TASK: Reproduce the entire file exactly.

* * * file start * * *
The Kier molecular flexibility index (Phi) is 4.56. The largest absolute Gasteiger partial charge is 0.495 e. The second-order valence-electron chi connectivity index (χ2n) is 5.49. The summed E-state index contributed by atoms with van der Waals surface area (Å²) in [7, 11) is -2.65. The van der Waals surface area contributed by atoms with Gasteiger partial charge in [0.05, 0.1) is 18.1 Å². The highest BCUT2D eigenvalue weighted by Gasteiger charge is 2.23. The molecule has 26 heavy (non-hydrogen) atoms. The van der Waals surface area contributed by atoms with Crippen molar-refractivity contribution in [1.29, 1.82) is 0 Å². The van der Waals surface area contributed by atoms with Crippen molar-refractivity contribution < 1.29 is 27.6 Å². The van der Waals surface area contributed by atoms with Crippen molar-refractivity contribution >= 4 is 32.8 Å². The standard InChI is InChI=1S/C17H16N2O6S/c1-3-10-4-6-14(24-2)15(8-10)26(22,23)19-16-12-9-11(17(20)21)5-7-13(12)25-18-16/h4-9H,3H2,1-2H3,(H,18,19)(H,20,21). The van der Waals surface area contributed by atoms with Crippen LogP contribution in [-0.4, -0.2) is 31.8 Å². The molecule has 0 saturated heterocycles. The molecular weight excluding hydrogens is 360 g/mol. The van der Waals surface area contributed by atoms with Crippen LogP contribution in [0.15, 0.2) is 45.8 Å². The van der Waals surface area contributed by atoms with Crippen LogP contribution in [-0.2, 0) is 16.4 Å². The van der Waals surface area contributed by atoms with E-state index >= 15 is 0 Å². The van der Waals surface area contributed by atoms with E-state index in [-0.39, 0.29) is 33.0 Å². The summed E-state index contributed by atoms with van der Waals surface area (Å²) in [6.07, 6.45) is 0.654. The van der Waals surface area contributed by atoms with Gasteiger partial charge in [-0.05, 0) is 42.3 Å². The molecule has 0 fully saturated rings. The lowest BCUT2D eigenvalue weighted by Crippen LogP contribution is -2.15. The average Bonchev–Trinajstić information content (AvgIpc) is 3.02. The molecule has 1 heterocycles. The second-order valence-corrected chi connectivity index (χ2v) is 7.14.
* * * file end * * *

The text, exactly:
The Kier molecular flexibility index (Phi) is 4.56. The largest absolute Gasteiger partial charge is 0.495 e. The second-order valence-electron chi connectivity index (χ2n) is 5.49. The summed E-state index contributed by atoms with van der Waals surface area (Å²) in [7, 11) is -2.65. The van der Waals surface area contributed by atoms with Gasteiger partial charge in [0.05, 0.1) is 18.1 Å². The highest BCUT2D eigenvalue weighted by Gasteiger charge is 2.23. The molecule has 26 heavy (non-hydrogen) atoms. The van der Waals surface area contributed by atoms with Crippen molar-refractivity contribution in [1.29, 1.82) is 0 Å². The van der Waals surface area contributed by atoms with Crippen molar-refractivity contribution < 1.29 is 27.6 Å². The van der Waals surface area contributed by atoms with Crippen molar-refractivity contribution >= 4 is 32.8 Å². The standard InChI is InChI=1S/C17H16N2O6S/c1-3-10-4-6-14(24-2)15(8-10)26(22,23)19-16-12-9-11(17(20)21)5-7-13(12)25-18-16/h4-9H,3H2,1-2H3,(H,18,19)(H,20,21). The van der Waals surface area contributed by atoms with Crippen LogP contribution in [-0.4, -0.2) is 31.8 Å². The molecule has 0 saturated heterocycles. The molecular weight excluding hydrogens is 360 g/mol. The van der Waals surface area contributed by atoms with Crippen LogP contribution in [0.15, 0.2) is 45.8 Å². The van der Waals surface area contributed by atoms with Crippen LogP contribution in [-0.2, 0) is 16.4 Å². The van der Waals surface area contributed by atoms with E-state index >= 15 is 0 Å². The van der Waals surface area contributed by atoms with E-state index in [-0.39, 0.29) is 33.0 Å². The summed E-state index contributed by atoms with van der Waals surface area (Å²) in [6.07, 6.45) is 0.654. The van der Waals surface area contributed by atoms with Gasteiger partial charge in [-0.05, 0) is 42.3 Å². The molecule has 0 fully saturated rings. The lowest BCUT2D eigenvalue weighted by Crippen LogP contribution is -2.15. The average Bonchev–Trinajstić information content (AvgIpc) is 3.02. The molecule has 1 heterocycles. The second-order valence-corrected chi connectivity index (χ2v) is 7.14.